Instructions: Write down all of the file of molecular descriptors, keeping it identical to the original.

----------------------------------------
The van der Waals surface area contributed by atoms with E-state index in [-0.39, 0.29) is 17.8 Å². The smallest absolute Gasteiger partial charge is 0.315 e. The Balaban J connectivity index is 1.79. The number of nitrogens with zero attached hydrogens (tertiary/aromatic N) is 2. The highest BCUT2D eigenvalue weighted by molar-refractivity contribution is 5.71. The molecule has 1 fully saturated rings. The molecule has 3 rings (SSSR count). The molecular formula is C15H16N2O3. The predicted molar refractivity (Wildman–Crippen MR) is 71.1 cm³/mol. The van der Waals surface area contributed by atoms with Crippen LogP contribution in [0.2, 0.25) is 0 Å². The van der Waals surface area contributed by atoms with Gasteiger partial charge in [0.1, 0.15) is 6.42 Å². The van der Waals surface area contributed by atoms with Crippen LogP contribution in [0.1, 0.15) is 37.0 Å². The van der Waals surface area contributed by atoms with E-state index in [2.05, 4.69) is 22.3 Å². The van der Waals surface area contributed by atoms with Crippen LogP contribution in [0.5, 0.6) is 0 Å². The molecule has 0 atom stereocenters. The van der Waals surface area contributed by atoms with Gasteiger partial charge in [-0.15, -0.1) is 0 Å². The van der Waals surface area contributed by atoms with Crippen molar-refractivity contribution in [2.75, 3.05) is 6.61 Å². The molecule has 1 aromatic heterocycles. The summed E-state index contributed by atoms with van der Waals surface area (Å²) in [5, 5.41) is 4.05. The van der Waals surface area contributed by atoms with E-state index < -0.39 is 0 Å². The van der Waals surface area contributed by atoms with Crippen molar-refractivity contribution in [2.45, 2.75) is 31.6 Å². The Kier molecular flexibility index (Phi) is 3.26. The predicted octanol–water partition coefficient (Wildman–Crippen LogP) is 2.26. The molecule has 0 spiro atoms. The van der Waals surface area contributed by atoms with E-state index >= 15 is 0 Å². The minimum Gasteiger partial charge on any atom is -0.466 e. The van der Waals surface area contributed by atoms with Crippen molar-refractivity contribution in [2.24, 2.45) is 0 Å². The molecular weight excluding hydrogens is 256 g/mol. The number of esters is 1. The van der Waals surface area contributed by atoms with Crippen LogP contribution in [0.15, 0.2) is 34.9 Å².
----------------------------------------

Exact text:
The van der Waals surface area contributed by atoms with E-state index in [-0.39, 0.29) is 17.8 Å². The smallest absolute Gasteiger partial charge is 0.315 e. The Balaban J connectivity index is 1.79. The number of nitrogens with zero attached hydrogens (tertiary/aromatic N) is 2. The highest BCUT2D eigenvalue weighted by molar-refractivity contribution is 5.71. The molecule has 1 fully saturated rings. The molecule has 3 rings (SSSR count). The molecular formula is C15H16N2O3. The predicted molar refractivity (Wildman–Crippen MR) is 71.1 cm³/mol. The van der Waals surface area contributed by atoms with Crippen LogP contribution in [0.2, 0.25) is 0 Å². The van der Waals surface area contributed by atoms with Gasteiger partial charge in [0.1, 0.15) is 6.42 Å². The van der Waals surface area contributed by atoms with Crippen LogP contribution in [0.1, 0.15) is 37.0 Å². The van der Waals surface area contributed by atoms with E-state index in [2.05, 4.69) is 22.3 Å². The van der Waals surface area contributed by atoms with Crippen LogP contribution in [0.5, 0.6) is 0 Å². The molecule has 0 atom stereocenters. The van der Waals surface area contributed by atoms with Gasteiger partial charge in [-0.15, -0.1) is 0 Å². The van der Waals surface area contributed by atoms with Crippen molar-refractivity contribution in [2.75, 3.05) is 6.61 Å². The molecule has 1 aromatic heterocycles. The summed E-state index contributed by atoms with van der Waals surface area (Å²) in [5, 5.41) is 4.05. The van der Waals surface area contributed by atoms with E-state index < -0.39 is 0 Å². The van der Waals surface area contributed by atoms with Crippen molar-refractivity contribution in [2.45, 2.75) is 31.6 Å². The Kier molecular flexibility index (Phi) is 3.26. The predicted octanol–water partition coefficient (Wildman–Crippen LogP) is 2.26. The molecule has 0 spiro atoms. The van der Waals surface area contributed by atoms with E-state index >= 15 is 0 Å². The minimum Gasteiger partial charge on any atom is -0.466 e. The van der Waals surface area contributed by atoms with Crippen molar-refractivity contribution in [2.24, 2.45) is 0 Å². The molecular weight excluding hydrogens is 256 g/mol. The number of esters is 1. The van der Waals surface area contributed by atoms with Crippen LogP contribution in [0.15, 0.2) is 34.9 Å².